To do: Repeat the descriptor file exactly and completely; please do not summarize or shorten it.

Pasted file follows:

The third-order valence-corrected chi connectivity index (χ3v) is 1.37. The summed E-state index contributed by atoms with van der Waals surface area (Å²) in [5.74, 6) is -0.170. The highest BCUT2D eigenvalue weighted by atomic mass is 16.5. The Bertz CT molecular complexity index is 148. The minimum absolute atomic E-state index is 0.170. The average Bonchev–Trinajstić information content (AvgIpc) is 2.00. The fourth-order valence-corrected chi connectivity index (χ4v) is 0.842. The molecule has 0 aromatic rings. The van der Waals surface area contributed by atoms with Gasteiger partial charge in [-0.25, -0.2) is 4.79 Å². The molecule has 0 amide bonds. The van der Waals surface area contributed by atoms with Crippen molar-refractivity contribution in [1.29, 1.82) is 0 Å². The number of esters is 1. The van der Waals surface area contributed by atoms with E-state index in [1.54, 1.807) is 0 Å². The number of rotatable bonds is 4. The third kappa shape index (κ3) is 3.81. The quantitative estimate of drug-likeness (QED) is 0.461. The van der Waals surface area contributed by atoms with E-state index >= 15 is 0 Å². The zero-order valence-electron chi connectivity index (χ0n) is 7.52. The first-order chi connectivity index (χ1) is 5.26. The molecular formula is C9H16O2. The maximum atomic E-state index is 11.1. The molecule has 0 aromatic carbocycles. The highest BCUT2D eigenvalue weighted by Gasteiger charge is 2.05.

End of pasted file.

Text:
The third-order valence-corrected chi connectivity index (χ3v) is 1.37. The summed E-state index contributed by atoms with van der Waals surface area (Å²) in [5.74, 6) is -0.170. The highest BCUT2D eigenvalue weighted by atomic mass is 16.5. The Bertz CT molecular complexity index is 148. The minimum absolute atomic E-state index is 0.170. The average Bonchev–Trinajstić information content (AvgIpc) is 2.00. The fourth-order valence-corrected chi connectivity index (χ4v) is 0.842. The molecule has 0 aromatic rings. The van der Waals surface area contributed by atoms with Gasteiger partial charge in [-0.25, -0.2) is 4.79 Å². The molecule has 0 amide bonds. The van der Waals surface area contributed by atoms with Crippen molar-refractivity contribution in [1.29, 1.82) is 0 Å². The number of esters is 1. The van der Waals surface area contributed by atoms with E-state index in [1.54, 1.807) is 0 Å². The number of rotatable bonds is 4. The third kappa shape index (κ3) is 3.81. The quantitative estimate of drug-likeness (QED) is 0.461. The van der Waals surface area contributed by atoms with E-state index >= 15 is 0 Å². The zero-order valence-electron chi connectivity index (χ0n) is 7.52. The first-order chi connectivity index (χ1) is 5.26. The molecular formula is C9H16O2. The maximum atomic E-state index is 11.1. The molecule has 0 aromatic carbocycles. The highest BCUT2D eigenvalue weighted by Gasteiger charge is 2.05.